The iPad is an attempt by Steve Jobs to replace the PC.
The Apple iPad represents a fork in the road for not just computing but cultural consumption itself – and both paths are not without their difficulties says Jason Walsh.
Regularly derided as more of a cult than a company (including by at least one forth contributor), Apple Inc has thrown down the gauntlet to the rest of the PC industry: get rid of PCs or get out of the game.
With the release of the iPad Apple is clearly positioning its iPhone platform as a direct replacement for the personal computer in everyday use, particularly communication and information consumption.
The latest development is the firm’s war with Adobe Systems, developer of Photoshop and Flash. Apple boss Steve Jobs has listed a litany of problems with Adobe’s Flash platform – from its inherent instability and unreliability to Adobe’s tight control of the platform – and he’s right about all of them.
On the other hand, Apple’s vision isn’t exactly pure. Apple is a significant supporter of open standards and even free software but with the iPad/iPhone platform it has total control of the software distribution channel. Building a closed system on top of open software is not what the likes of the Free Software Foundation regard as supporting users’ freedom.
It’s not hard to see why this is happening, and it’s not all about money. Jobs’s vision of a post-personal computer age is worrying for many of us who grew up in the 1980s and 1990s. The iPad threatens the utility of the computer as the universal machine.
On the other hand, the truth is that the computing industry, software in particular, slit its own throat. Computers have evolved tremendously but they remain trapped in the ‘desktop paradigm’ devised in the 1970s and popularised in the 1980s and the conceptual abstraction no longer suits what we expect do do with computers. At the same time software has become bloated and unstable and, as we can clearly see with the plague of security problems, the operating systems themselves are fundamentally insecure and made worse by users’ lack of understanding.
Apple’s iPad is a response to this and is effectively saying ‘Why should a user have to understand the details of network security and countless other arcane issues?’
This is not so different from what Apple did in 1984 when it unveiled the Macintosh computer. In a world dominated by obscure text-based computers operated by invoking virtually incomprehensible commands the Macintosh was a revelation.
Compared to the horror of DOS, CP/M and the host of other gibberish-based and incompatible systems the Macintosh with its mouse and graphical user interface was like a thunderbolt from the heavens. Finally computers could be used by, as Apple famously put it, ’the rest of us’.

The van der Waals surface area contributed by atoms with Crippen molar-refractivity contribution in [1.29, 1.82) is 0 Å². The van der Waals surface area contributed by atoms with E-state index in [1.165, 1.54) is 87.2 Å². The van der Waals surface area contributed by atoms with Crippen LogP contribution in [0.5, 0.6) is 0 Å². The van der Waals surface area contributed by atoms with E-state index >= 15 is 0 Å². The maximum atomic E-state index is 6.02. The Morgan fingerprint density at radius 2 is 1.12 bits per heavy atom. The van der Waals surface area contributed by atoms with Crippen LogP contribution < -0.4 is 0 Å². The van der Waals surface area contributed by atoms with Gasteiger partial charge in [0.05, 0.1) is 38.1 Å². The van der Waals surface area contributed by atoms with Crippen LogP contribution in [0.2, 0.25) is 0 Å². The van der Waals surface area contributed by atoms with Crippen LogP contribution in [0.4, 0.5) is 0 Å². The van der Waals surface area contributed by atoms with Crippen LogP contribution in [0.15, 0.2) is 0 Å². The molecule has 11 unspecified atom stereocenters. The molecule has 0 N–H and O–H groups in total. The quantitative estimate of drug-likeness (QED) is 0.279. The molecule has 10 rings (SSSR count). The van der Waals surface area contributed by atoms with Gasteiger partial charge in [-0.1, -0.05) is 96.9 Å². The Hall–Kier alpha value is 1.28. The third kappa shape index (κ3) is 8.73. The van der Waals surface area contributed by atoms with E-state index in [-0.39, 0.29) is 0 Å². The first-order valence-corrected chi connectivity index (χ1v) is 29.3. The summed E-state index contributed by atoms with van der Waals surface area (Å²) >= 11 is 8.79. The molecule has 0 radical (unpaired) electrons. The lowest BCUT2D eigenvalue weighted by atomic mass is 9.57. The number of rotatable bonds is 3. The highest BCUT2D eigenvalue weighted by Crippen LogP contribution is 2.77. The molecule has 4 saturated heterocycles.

The tech priesthood objected – after all, this little machine threatened the power they wielded through obscurity – and, then as now, dismissed Apple’s machine as a ‘mere’ toy. They were wrong then and they are still wrong today. Paired with a laser printer, the Macintosh unleashed a desktop-publishing revolution and though many an unemployed printer may lament the loss of their own priestly power there is no question that the world changed for the better with the adoption of this technology.
Over time things changed, of course. The Macintosh remains significantly easier to use than its competitors but it is not quite correct to actually call it intuitive. Widespread networking, the internet in particular, has added a significant amount of complexity to the computing experience and though many of us don’t realise it, we have been trained to use the machine when, in fact, the promise of the computer is precisely the opposite.
When I interviewed the late Jef Raskin for the Guardian newspaper in 2004 he said the then-new iMac G5 was stylish but lamented that ‘the Mac is now a mess’. What he meant is that even the Mac OS, the easiest to use of all operating systems, was unnecessarily complex. For those who don’t know, Raskin was the founder of the Macintosh project and ran it from 1979 until 1983 when Steve Jobs booted him off. Raskin and Jobs never saw eye-to-eye on anything except a single issue: computers were too complicated and should be more appliance-like.
The original Macintosh was a major step in this direction: it was the first popularly available computer with a graphical user interface, it was (officially, at least) un-upgradeable and it was a simple, stylish single unit. But there were limitations to what was possible with the technology of the day. For a start, the internet was still used only by universities and governments, meaning users had to install software and save documents using floppy disks. Today it is possible to develop a real appliance computer – and that is exactly what Apple has done with the iPad. It also means that today Apple can control the distribution channel in a way that was simply impossible in the 1980s.
The information technology revolution has been worth it. With every step our lives have been improved and the iPad is another leap forward. Today, though, we risk being faced with Hobson’s choice: outmoded and broken computers or modern but restricted devices.
Jason Walsh is a journalist and edits forth daily.